The existing duty rule is also applicable to this case.  It holds that a pre-existing duty ought not to be considered for changes in the contract[6].  In other words, once the promisee is undertaking a legal duty in defined by the contract, such performance cannot be used as grounds for variation in the contract. The promisee cannot therefore demand additional payment for a contract that they have already agreed to undertake. The only time when a contract can be changed is in case of new consideration. 

Law

On the basis of duties owned under a contract, consideration could happen in case it was due to an existing duty that allowed another party to prevent disbenefit or benefit. In Williams v Roffey[7], Roffey had won a contract to by Shepherds Bush Housing to renovate a block of flats. Roffey sub-contracted carpentry work to Williams at a cost of £ 20,000. He would receive it in instalments. Williams however was facing financial difficulties and it became apparent to Roffey that the work would not be completed in time. Since the contract between Roffey and Shepherds Bush Housing had a clause that they would be penalised for late completion, he thus agreed to pay Williams an extra payment to facilitate in timely completion of the work. Williams managed to complete the work on more flats but Roffey did not pay all the extra payment as promised. He ceased working on the project and sued for damages.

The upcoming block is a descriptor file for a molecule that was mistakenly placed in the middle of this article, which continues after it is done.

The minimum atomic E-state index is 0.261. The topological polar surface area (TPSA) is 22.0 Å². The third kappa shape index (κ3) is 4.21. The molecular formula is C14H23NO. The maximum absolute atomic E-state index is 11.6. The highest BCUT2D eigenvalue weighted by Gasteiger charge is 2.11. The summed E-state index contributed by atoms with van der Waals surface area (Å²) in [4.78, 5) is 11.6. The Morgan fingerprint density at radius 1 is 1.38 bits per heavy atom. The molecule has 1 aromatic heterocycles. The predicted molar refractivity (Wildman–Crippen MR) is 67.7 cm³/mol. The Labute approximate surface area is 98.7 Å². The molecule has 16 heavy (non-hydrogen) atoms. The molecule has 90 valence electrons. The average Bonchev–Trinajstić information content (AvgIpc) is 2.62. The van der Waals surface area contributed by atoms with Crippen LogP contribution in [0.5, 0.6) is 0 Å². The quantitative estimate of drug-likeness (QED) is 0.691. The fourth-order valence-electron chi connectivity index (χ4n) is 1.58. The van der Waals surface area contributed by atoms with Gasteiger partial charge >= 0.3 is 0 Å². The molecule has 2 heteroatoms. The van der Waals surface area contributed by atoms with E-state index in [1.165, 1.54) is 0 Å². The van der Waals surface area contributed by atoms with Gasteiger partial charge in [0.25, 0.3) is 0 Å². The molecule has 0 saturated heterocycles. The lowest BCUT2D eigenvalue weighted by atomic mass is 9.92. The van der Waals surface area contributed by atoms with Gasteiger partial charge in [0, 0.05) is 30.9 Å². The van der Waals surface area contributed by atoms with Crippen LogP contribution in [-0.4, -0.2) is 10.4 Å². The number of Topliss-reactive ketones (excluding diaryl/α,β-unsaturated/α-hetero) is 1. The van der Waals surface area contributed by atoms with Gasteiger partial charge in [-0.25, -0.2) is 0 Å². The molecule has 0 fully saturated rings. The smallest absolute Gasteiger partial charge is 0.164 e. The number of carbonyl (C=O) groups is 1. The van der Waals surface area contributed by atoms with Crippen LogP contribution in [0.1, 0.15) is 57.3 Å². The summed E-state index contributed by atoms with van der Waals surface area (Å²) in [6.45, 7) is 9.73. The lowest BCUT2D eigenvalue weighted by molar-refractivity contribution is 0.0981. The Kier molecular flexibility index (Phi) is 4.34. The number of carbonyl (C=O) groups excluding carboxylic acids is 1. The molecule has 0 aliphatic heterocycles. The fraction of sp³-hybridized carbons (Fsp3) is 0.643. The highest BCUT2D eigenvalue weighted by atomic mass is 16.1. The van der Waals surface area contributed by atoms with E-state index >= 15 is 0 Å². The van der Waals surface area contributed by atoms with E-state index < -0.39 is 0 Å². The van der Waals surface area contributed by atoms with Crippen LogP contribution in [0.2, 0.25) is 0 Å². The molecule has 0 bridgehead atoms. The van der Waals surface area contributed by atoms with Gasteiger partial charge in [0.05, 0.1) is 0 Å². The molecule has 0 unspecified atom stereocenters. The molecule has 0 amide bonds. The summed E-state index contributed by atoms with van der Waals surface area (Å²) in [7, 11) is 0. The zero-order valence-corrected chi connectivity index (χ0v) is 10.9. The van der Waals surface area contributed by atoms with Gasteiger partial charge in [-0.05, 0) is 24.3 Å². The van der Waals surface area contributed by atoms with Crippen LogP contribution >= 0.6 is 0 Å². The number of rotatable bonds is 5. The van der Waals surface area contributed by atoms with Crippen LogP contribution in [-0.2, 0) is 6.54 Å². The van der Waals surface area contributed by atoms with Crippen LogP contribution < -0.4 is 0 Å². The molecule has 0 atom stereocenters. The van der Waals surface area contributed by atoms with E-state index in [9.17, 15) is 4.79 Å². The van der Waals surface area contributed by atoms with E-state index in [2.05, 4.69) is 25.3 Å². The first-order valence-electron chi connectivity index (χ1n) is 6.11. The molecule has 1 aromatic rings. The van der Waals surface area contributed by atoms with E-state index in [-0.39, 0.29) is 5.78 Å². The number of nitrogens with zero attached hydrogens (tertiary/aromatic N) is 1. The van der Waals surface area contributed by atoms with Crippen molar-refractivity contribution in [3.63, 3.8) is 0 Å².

Roffey was forced to contract new carpenters to complete the remaining work. In its ruling on the case, the Court of Appeal held that where one party enters into a contract with a second party and later promises to make addition payment as a means of facilitating the other party execute his duties under the existing contract, the agreement is deemed to be binding in case the party that promises to pay additional money has hence gained avoided a disbenefit or realised some new practical benefits. With regards to Williams v Roffey[8], Roffey acquired benefits that included: (i) ensuring that Williams resumed his work; (ii) avoided activating the penalty clause contained in the contract with the main contractor, in the event that work was not completed on time; and (iii) Avoiding the trouble and expense of having to look for someone else. As such, Williams was entitled to the additional payment.

In the event that a party is bound by an existing contractual duty to perform an act, such an act may not be useful as consideration for a new agreement. For example, in Stilk v Myrick[9], the claimant worked as a crew member of a ship that transited between London and the Baltic. He received a monthly wage of £5. During the voyage, 2 members of the crew left the ship, and the Captain was short-handed. He asked the remaining crew members to ensure the ship made it back to London undermanned and promised that they would share the wages of their two colleagues who had disserted the ship. The claimant agreed and they manned it back to London undermanned. However, the Captain reneged on his promise. In its ruling, the court held that the claimant was bound by an existing contractual obligation to man the ship back to London and had therefore undertaken to withstand all the emergencies involved. As such, he had failed to provide any consideration for the promise for additional compensation. As such, the claimant was not entitled to anything.